1911 Encyclopædia Britannica/Baldi, Bernardino
|←Balderic||1911 Encyclopædia Britannica, Volume 3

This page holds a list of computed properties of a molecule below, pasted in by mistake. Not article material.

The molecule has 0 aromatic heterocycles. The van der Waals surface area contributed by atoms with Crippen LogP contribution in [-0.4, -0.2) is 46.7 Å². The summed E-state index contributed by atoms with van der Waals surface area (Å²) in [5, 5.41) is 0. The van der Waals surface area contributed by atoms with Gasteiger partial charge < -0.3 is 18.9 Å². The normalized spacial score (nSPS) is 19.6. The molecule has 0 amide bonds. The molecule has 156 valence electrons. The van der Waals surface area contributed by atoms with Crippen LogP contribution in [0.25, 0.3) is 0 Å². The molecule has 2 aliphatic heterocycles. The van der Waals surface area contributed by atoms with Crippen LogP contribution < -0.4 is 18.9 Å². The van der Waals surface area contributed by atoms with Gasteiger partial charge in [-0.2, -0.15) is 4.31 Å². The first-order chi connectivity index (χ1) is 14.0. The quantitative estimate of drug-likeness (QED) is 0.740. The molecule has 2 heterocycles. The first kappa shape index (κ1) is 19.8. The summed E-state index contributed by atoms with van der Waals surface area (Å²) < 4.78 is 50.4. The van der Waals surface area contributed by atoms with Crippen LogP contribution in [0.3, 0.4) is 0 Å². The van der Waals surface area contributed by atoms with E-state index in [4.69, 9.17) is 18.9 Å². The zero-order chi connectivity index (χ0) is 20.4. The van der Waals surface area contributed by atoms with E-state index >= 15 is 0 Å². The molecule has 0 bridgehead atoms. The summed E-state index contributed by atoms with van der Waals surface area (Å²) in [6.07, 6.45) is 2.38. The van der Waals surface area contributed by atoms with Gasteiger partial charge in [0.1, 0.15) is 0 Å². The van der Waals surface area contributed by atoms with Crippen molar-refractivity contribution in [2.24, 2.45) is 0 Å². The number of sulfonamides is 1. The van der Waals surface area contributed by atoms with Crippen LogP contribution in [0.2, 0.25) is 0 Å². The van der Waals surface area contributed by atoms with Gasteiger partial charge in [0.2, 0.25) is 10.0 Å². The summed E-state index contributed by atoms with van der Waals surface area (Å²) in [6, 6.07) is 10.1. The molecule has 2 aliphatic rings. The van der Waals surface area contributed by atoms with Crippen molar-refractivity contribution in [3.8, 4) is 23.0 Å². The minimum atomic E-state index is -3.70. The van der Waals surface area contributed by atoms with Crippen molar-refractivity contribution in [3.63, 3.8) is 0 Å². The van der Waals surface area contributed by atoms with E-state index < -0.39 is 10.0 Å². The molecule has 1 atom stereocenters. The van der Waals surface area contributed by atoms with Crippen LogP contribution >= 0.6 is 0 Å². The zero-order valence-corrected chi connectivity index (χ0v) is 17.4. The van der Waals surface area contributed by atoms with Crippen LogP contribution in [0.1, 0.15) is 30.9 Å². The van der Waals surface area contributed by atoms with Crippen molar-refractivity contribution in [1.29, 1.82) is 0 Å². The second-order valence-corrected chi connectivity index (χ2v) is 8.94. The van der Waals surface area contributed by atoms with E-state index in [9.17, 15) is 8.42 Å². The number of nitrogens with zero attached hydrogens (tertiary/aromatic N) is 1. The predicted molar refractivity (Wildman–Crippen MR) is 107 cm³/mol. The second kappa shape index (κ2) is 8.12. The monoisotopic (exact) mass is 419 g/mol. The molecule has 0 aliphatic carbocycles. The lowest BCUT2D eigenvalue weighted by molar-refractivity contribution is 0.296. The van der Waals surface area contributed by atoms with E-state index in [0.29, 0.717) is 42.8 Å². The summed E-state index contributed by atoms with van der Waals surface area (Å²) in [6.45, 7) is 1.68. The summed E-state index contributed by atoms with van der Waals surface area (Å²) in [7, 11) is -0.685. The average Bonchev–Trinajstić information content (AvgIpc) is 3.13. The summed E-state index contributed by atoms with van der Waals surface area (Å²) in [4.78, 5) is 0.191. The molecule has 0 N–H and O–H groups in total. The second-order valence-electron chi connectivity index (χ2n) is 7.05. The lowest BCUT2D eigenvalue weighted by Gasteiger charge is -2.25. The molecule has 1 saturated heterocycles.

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BALDI, BERNARDINO (1533-1617), Italian mathematician and miscellaneous writer, was descended of a noble family at Urbino, in which city he was born on the 6th of June 1533. He pursued his studies at Padua with extraordinary zeal and success, and is said to have acquired, during the course of his life, no fewer than sixteen languages, though according to Tiraboschi the inscription on his tomb limits the number to twelve. The appearance of the plague at Padua obliged him to retire to his native city, whence he was, shortly afterwards, called to act as tutor to Ferrante (Ferdinand) Gonzaga, from whom he received the rich abbey of Guastalla. He held office as abbot for twenty-five years, and then retired to his native town. In 1612 he was employed by the duke as his envoy to Venice, where he distinguished himself by the congratulatory oration he delivered before the Venetian senate on the election of the new doge, Andrea Memmo. Baldi died at Urbino on the 12th of October 1617. He was, perhaps, the most universal genius of his age, and is said to have written upwards of a hundred different works, the chief part of which have remained unpublished. His various works give satisfactory evidence of his abilities as a theologian, mathematician, geographer, antiquary, historian and poet. The Cronica dei Matematici (published at Urbino in 1707) is an abridgment of a larger work, on which he had bestowed twelve years of labour, and which was intended to contain the lives of more than two hundred mathematicians. His life has been written by Affò, Mazzuchelli and others.